the wrong hour

i dream about kissing
the throats out of men
i’ve loved. in the dark
they taste like mango
but chew like oats. all
breakfast. i wish for coffee
to wash down the sticky.
i wish they dreamed me
into pieces. maybe they do.

i explain to my now love
how i always seem to find
myself made of hair on tile,
a smear across sheets,
a towel wet at the wrong hour.
it is easier to hurt than be
hurt i say but know
they are the same thing.

walk me around the city
on the same pieces of sidewalk.
when it’s too hot to touch,
use only the flat part of the tongue.
turn me to a salt lick. fuck me
behind glass.

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grease on our tongues

there is a reason animals hide themselves to die.
to watch something go out like this, to still look
alive just so still, it is not something we deserve.
i wonder if you keep a dying animal on a leash
how long it will avoid the dying. i try to stay
close, close to this love that is like the last of lotion
on skin. we are still slick with it but can no longer
see it. it is grease on our tongues. i trade long runs
for sprints down the block, slow walk back.
i am scared to get too far away. scared the whole
frame might uproot itself in search of a place to go
out alone. the best places to die are only slightly
bigger than your body. the absences make us louder
but we all have to take breaths sometimes. we both
are children again, passing our fingers through a flame,
so quickly at first then slower, still slower in search
of the burning point.

sugar high

i spend the whole afternoon making cakes
you won’t eat. they all turn trash differently.
the lemon turns dark where it touches air,
the blue-gray of storm clouds. the pumpkin:
frosting turns sour first. the carrot — each bit
of shaved vegetable starts to grow mold,
the rest of the cake remains. i try to read the rot
like tarot. i am not sure what this means for us.
i imagine i am getting better which does
nothing. i imagine you are getting better at handling me
which does worse than nothing. when the mold
overwhelms them, i leave heaps in the front yard.
the city animals ride the sugar high for days,
careening across the telephone wires and falling asleep
wild-eyed under tires. the street in front of our house
is part asphalt part fur. you say the city should clean up
this public death. you feel the dried, flat skins
on your body like punishment. you should have
just eaten the cake. i had to make them,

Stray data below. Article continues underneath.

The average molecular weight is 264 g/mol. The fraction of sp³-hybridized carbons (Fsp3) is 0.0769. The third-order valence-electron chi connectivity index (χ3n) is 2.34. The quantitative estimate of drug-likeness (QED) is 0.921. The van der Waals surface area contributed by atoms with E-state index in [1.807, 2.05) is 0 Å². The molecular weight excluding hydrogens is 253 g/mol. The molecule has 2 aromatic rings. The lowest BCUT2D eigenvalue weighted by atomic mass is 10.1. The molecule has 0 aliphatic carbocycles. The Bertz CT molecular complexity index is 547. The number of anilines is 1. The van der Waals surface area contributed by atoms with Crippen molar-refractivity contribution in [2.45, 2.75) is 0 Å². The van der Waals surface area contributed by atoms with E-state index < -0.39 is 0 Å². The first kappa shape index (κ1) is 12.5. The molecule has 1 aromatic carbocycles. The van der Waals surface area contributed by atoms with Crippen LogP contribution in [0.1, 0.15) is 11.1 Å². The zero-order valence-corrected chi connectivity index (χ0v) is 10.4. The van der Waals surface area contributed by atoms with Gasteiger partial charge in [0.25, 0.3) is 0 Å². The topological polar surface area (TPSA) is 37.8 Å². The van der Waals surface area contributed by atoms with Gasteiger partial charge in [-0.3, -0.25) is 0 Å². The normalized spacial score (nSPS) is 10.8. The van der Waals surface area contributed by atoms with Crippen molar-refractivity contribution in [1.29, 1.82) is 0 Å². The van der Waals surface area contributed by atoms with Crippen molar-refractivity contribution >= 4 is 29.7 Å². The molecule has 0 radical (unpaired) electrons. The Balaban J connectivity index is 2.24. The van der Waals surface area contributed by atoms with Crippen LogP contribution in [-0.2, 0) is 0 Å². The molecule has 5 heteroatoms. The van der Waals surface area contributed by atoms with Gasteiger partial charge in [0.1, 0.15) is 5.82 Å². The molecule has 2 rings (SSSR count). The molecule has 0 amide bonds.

crowding us out of our small kitchen like artifacts
from a happy life. i am fooling no one. when i stand
on our porch the road screams with a dozen toothy mouths.

distance

i wish your love did not feel as far
away as you are. i am no good
at distance. i am the same size
as my body when it is with yours but
feel smaller. it is amazing how
4,000 miles away everything
becomes you. two boys throw a frisbee
in a field. i order peanut butter ice cream
& mouth warm it. all of the parks
have ping pong tables. a man on the train
has stolen your skin, hair but forgotten
to take the rest. still, i try to touch him
just a little. it is not enough
but it must be. the days are easy. i am full
with the newness. at night i eat dinner
alone with a beer like melted caramel, walk
home like i am trying to find anything
except my bed. a man stands outside
an apartment building with an armful
of flowers in a way you never have, but still
i put his jacket over your shoulders.

spit-smooth

we are sitting around the dining room table trying not to think
about how it is the last time we will. the ceiling hangs over
our eyes like a cloth so we touch hands, cheeks, lick salt
and dirt off each others noses. it tastes too good to be
the last time we all come to rest between my teeth. the mouth
is not made a place to keep things but we have given it
our best. we are worn spit-smooth, good under thumb
and tongue. i have done nothing that matters more than making
this, this object shaped like a good skipping stone built of our bodies,
of my little black dog, a hundred ripe bananas and the way we insist
on brushing our teeth at the same time. i want to draw in each
of us where i can’t imagine us not. it’s hard to lose something
all at once that you gained little by little. though i am not sure
it would be better to lose every piece of this house, this life we built
at the speed we made it. to wake up one morning with a hole
where the stove was. the next day, we undo our laundry and bicker
for the first time. some day the hole will be one of us. no, it is better
like this. there is a joy in seeing how far you can throw even
the afternoon’s best stone.

too cold for digging

it has been snowing as long as i can remember which maybe says more
about me than it does about the weather. the big oak paws at my window,
almost indistinguishable from the scratching of small warm things
that have made a home of my walls. i am glad something
has made a home of it. the world is in greyscale which we think is a certain
way 
of beautiful. sometimes limited visibility is a blessing. another blessing:
at the cemetery two blocks from the house that used to be ours,
the ground 
is too cold for digging, the metal shovel sticks to skin.
it is no use, anyway – here, there is nothing to bury. that’s the thing
about this kind of losing: 
the mourning begins and ends
with a breathing body. it’s just that now i can’t hear
the breath or sound of skin 
touching itself or your alarm
in the morning. two thousand miles of land 
will do that. you are not
a creature made for cold and that is all this midwestern state has ever
given you. maybe it is all i have ever given you. at breakfast i look at my life
without you the way i know you see everything: through a jar of honey,
the light 
through an orange slice. you are in love with the hour
before sunset and that 
i can’t compete with. i am waiting to love
whatever day ends the snow.